When parents don’t teach, that is when camp counselors and teachers are needed to remind them and explain that germs shouldn’t spread and it isn’t proper to cough in other people’s space.”

Camello said she often sends kids home when they arrive sick, especially during flu season.

“If they go to school when they’re sick, yes they’ll be at school, but they won’t be performing their best because they’ll be coughing or not feeling well,” Camello said. “And there’s the risk of getting their teachers sick and then having their teachers miss work or getting other kids sick and just spreading germs. In general, kids are very germy so it’s kind of often that it happens, but with the flu it has to be taken much more seriously.”

The flu is more dangerous than the common cold for children, causing more hospitalizations among young children than any other vaccine-preventable disease, according to the Centers for Disease Control and Prevention.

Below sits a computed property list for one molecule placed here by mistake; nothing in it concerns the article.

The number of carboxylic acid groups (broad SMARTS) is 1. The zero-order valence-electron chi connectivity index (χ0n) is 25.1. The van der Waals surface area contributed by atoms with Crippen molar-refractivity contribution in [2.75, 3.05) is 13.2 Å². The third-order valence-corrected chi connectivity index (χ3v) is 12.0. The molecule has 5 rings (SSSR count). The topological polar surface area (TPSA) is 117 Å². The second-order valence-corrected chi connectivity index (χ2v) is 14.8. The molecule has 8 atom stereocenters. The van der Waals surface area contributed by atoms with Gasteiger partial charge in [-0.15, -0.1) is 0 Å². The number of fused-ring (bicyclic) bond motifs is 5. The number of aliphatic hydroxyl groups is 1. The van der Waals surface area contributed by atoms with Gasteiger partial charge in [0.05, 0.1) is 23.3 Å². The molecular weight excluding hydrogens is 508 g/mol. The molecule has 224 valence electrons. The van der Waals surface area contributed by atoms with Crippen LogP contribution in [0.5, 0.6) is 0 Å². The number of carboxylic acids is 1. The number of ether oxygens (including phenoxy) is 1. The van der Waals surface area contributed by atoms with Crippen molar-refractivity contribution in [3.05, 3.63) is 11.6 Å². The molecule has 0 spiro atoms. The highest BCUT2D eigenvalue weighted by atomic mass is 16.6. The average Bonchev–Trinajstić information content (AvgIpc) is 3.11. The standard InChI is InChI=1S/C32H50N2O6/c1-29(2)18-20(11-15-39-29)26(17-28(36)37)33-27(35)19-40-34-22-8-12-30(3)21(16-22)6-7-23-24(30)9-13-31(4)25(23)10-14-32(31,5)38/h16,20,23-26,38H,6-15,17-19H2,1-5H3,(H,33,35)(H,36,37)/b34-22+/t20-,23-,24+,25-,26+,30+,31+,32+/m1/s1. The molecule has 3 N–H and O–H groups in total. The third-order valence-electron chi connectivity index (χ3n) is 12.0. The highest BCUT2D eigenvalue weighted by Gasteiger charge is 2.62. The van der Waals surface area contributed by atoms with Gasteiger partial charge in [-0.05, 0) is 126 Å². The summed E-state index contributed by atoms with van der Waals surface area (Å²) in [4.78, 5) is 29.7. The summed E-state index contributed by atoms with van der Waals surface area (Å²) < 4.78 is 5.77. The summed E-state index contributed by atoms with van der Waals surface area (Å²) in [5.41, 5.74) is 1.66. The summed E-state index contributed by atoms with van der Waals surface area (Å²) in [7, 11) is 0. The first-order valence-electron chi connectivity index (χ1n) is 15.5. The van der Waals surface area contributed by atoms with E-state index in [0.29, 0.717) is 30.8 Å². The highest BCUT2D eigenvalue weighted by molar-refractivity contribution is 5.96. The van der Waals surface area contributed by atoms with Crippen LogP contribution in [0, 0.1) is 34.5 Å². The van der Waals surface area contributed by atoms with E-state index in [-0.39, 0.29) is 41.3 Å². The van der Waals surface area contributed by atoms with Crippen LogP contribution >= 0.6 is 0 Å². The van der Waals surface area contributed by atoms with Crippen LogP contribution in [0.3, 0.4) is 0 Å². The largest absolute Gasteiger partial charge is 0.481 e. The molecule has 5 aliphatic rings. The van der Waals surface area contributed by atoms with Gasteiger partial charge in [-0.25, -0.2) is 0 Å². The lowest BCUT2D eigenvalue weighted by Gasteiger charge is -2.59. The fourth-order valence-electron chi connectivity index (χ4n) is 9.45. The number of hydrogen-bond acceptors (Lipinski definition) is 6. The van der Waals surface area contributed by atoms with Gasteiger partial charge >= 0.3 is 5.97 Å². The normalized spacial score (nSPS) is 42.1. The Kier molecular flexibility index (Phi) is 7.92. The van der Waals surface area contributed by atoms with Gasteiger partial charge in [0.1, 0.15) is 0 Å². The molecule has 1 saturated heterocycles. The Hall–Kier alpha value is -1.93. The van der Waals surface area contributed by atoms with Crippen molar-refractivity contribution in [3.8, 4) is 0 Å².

Lomas believes sickness can spread faster in a classroom setting, as children often don’t wash their hands after using the bathroom or cover up their mouth when they cough and sneeze. The areas around them need to be cleaned constantly in order to prevent the spread of germs.

Despite attempts at cleanliness, Lomas said the children she works with get her sick quite often.

“I get sick three to five times a year, I usually have colds,” Lomas said. “I get the flu maybe once or twice depending on how fast it spreads.”

Although Camello has never had the flu, she tries to boost her immune health as a precautionary measure.

“Combating the flu season for me is trying to keep up my immune system,” Camello said. “I try to go with a more homeopathic or a more holistic approach, I don’t really take over-the-counter medications. I take elderberry syrup — about a teaspoon before bed — for immunity support. Some people tend to change their diet during this time, eat bone broth or things that will aid their immune health. That’s so important for teachers, because we’re surrounded by so many germs.”

There are many precautions a household or institution can take to stay more hygenic, one way to keep the flu from spreading is through air purification.

“We have diffusers in each classroom and in the lobby that we use,” Camello said. “It’s like an antibacterial for the air.”